General illness and psychological factors in patients with chronic nasal symptoms

N. Kara*, A. C. Yao, J. Newton, V. Deary, J. O'Hara, J. A. Wilson

*Corresponding author for this work

Research output: Contribution to journalArticlepeer-review

5 Citations (Scopus)

Abstract

Objectives: Only a minority of patients referred to specialists with sinonasal symptoms have clear evidence of chronic rhinosinusitis (CRS). This study aims to estimate the prevalence of and associations between (i) general illness factors (fatigue, autonomic dysfunction) and (ii) psychological factors (anxiety, depression, somatisation, personality traits) in patients presenting with sinonasal symptoms. Design: The following validated questionnaires were administered to patients: the Sino-Nasal Outcome Test-22 (SNOT-22) identifying symptom burden, Composite Autonomic Symptom Score-31 (COMPASS-31) measuring autonomic function, Chalder Fatigue Questionnaire, Patient Health Questionnaire-15 (PHQ-15) addressing somatisation symptoms, Hospital Anxiety and Depression Scale (HADS), and the International Personality Item Pool-50 (IPIP-50). Comparisons were made with normative and general population data, and relationships were analysed using nonparametric correlation. Setting: Secondary care ENT outpatients. Participants: Adults referred with chronic sinonasal symptoms. Main outcome measures: SNOT-22, COMPASS-31, Chalder, PHQ-15, HADS, and IPIP-50 questionnaire scores. Results: Sixty-one patients were included. There was a high prevalence of all general and psychological factors assessed compared with controls. Total SNOT-22 scores showed significant correlation with Chalder fatigue scores, total autonomic dysfunction score, anxiety, depression, somatisation tendencies and the emotionally unstable personality trait. Emotional instability and psychological dysfunction correlated significantly with sleep and psychological subscales of SNOT-22 but not the rhinological or ear/facial subscales. Conclusion: Patients with sinonasal symptoms demonstrate high prevalence and complex associations of general illness factors, psychological distress and certain personality traits. The SNOT-22 is a valuable tool, but its utility is limited by correlations with these confounding factors (eg psychological factors) that may exaggerate the total score. The use of the SNOT-22 component subscales is likely to provide more clinically meaningful and discriminant information.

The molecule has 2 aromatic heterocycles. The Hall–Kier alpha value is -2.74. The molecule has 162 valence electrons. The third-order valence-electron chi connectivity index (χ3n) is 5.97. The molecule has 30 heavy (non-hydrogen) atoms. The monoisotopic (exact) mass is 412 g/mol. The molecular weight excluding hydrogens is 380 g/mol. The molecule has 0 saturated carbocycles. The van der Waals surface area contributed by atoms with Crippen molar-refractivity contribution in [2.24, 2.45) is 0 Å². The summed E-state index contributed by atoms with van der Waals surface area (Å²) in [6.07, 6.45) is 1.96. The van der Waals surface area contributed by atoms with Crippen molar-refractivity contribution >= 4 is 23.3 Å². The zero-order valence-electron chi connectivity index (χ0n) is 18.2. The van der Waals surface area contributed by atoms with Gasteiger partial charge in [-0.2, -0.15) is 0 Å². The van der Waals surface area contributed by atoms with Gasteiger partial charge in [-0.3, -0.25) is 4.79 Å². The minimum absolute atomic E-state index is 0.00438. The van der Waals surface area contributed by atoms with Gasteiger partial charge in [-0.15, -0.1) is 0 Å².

Original languageEnglish
Pages (from-to)609-616
Number of pages8
JournalClinical Otolaryngology
Volume43
Issue number2
Early online date18 Nov 2017
DOIs
Publication statusPublished - Apr 2018

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